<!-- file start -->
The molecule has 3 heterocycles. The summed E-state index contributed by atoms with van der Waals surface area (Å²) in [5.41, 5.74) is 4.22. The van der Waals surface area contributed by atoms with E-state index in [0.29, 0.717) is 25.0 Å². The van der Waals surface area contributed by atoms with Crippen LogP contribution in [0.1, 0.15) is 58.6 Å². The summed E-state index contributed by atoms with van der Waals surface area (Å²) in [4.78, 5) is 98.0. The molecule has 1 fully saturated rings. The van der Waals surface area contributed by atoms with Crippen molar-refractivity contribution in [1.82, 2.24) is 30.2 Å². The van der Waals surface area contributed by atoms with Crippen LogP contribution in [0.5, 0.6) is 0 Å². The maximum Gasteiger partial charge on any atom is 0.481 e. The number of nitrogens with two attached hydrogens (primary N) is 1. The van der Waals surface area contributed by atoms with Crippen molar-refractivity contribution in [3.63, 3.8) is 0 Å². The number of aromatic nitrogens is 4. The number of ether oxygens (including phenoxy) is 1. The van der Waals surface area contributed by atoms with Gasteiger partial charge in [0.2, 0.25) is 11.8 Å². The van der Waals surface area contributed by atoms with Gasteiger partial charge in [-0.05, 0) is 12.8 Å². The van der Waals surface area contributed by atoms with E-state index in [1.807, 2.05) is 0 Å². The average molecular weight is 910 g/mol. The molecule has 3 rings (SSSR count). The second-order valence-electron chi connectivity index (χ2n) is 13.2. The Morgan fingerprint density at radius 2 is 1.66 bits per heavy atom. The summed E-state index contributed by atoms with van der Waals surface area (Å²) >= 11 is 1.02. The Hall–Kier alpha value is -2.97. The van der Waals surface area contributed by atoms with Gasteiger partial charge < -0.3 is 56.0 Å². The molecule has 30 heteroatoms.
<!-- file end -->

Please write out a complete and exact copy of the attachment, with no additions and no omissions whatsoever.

The molecule has 3 heterocycles. The summed E-state index contributed by atoms with van der Waals surface area (Å²) in [5.41, 5.74) is 4.22. The van der Waals surface area contributed by atoms with E-state index in [0.29, 0.717) is 25.0 Å². The van der Waals surface area contributed by atoms with Crippen LogP contribution in [0.1, 0.15) is 58.6 Å². The summed E-state index contributed by atoms with van der Waals surface area (Å²) in [4.78, 5) is 98.0. The molecule has 1 fully saturated rings. The van der Waals surface area contributed by atoms with Crippen molar-refractivity contribution in [1.82, 2.24) is 30.2 Å². The van der Waals surface area contributed by atoms with Crippen LogP contribution in [0.5, 0.6) is 0 Å². The maximum Gasteiger partial charge on any atom is 0.481 e. The number of nitrogens with two attached hydrogens (primary N) is 1. The van der Waals surface area contributed by atoms with Crippen molar-refractivity contribution in [3.63, 3.8) is 0 Å². The number of aromatic nitrogens is 4. The number of ether oxygens (including phenoxy) is 1. The van der Waals surface area contributed by atoms with Gasteiger partial charge in [0.2, 0.25) is 11.8 Å². The van der Waals surface area contributed by atoms with Gasteiger partial charge in [-0.05, 0) is 12.8 Å². The van der Waals surface area contributed by atoms with E-state index in [1.807, 2.05) is 0 Å². The average molecular weight is 910 g/mol. The molecule has 3 rings (SSSR count). The second-order valence-electron chi connectivity index (χ2n) is 13.2. The Morgan fingerprint density at radius 2 is 1.66 bits per heavy atom. The summed E-state index contributed by atoms with van der Waals surface area (Å²) >= 11 is 1.02. The Hall–Kier alpha value is -2.97. The van der Waals surface area contributed by atoms with Gasteiger partial charge < -0.3 is 56.0 Å². The molecule has 30 heteroatoms.